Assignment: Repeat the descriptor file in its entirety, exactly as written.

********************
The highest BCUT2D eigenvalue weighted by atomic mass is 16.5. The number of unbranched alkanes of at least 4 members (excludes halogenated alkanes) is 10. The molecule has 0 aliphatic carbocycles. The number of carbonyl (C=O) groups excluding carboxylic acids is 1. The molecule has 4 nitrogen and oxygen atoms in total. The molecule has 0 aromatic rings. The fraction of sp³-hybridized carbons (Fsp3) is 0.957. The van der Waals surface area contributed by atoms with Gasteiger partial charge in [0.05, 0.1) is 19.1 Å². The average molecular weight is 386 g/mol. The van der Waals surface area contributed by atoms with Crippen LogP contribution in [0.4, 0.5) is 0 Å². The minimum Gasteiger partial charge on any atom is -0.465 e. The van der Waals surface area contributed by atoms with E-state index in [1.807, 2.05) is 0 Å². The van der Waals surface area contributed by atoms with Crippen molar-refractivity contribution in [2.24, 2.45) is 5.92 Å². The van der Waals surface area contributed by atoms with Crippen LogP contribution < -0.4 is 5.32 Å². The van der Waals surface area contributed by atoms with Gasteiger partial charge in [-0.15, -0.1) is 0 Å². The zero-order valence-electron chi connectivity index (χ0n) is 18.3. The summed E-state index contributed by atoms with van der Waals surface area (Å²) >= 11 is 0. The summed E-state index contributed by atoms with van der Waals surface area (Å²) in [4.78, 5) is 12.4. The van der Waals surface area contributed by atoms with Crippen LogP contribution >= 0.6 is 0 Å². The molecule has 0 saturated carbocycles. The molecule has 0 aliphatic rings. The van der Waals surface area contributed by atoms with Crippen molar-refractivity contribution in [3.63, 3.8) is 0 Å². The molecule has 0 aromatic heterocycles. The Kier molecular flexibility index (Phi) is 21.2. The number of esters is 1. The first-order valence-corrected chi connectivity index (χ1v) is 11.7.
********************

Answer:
The highest BCUT2D eigenvalue weighted by atomic mass is 16.5. The number of unbranched alkanes of at least 4 members (excludes halogenated alkanes) is 10. The molecule has 0 aliphatic carbocycles. The number of carbonyl (C=O) groups excluding carboxylic acids is 1. The molecule has 4 nitrogen and oxygen atoms in total. The molecule has 0 aromatic rings. The fraction of sp³-hybridized carbons (Fsp3) is 0.957. The van der Waals surface area contributed by atoms with Gasteiger partial charge in [0.05, 0.1) is 19.1 Å². The average molecular weight is 386 g/mol. The van der Waals surface area contributed by atoms with Crippen LogP contribution in [0.4, 0.5) is 0 Å². The minimum Gasteiger partial charge on any atom is -0.465 e. The van der Waals surface area contributed by atoms with E-state index in [1.807, 2.05) is 0 Å². The van der Waals surface area contributed by atoms with Crippen molar-refractivity contribution in [2.24, 2.45) is 5.92 Å². The van der Waals surface area contributed by atoms with Crippen LogP contribution < -0.4 is 5.32 Å². The van der Waals surface area contributed by atoms with Gasteiger partial charge in [-0.15, -0.1) is 0 Å². The zero-order valence-electron chi connectivity index (χ0n) is 18.3. The summed E-state index contributed by atoms with van der Waals surface area (Å²) >= 11 is 0. The summed E-state index contributed by atoms with van der Waals surface area (Å²) in [4.78, 5) is 12.4. The van der Waals surface area contributed by atoms with Crippen LogP contribution >= 0.6 is 0 Å². The molecule has 0 saturated carbocycles. The molecule has 0 aliphatic rings. The van der Waals surface area contributed by atoms with Crippen molar-refractivity contribution in [3.63, 3.8) is 0 Å². The molecule has 0 aromatic heterocycles. The Kier molecular flexibility index (Phi) is 21.2. The number of esters is 1. The first-order valence-corrected chi connectivity index (χ1v) is 11.7.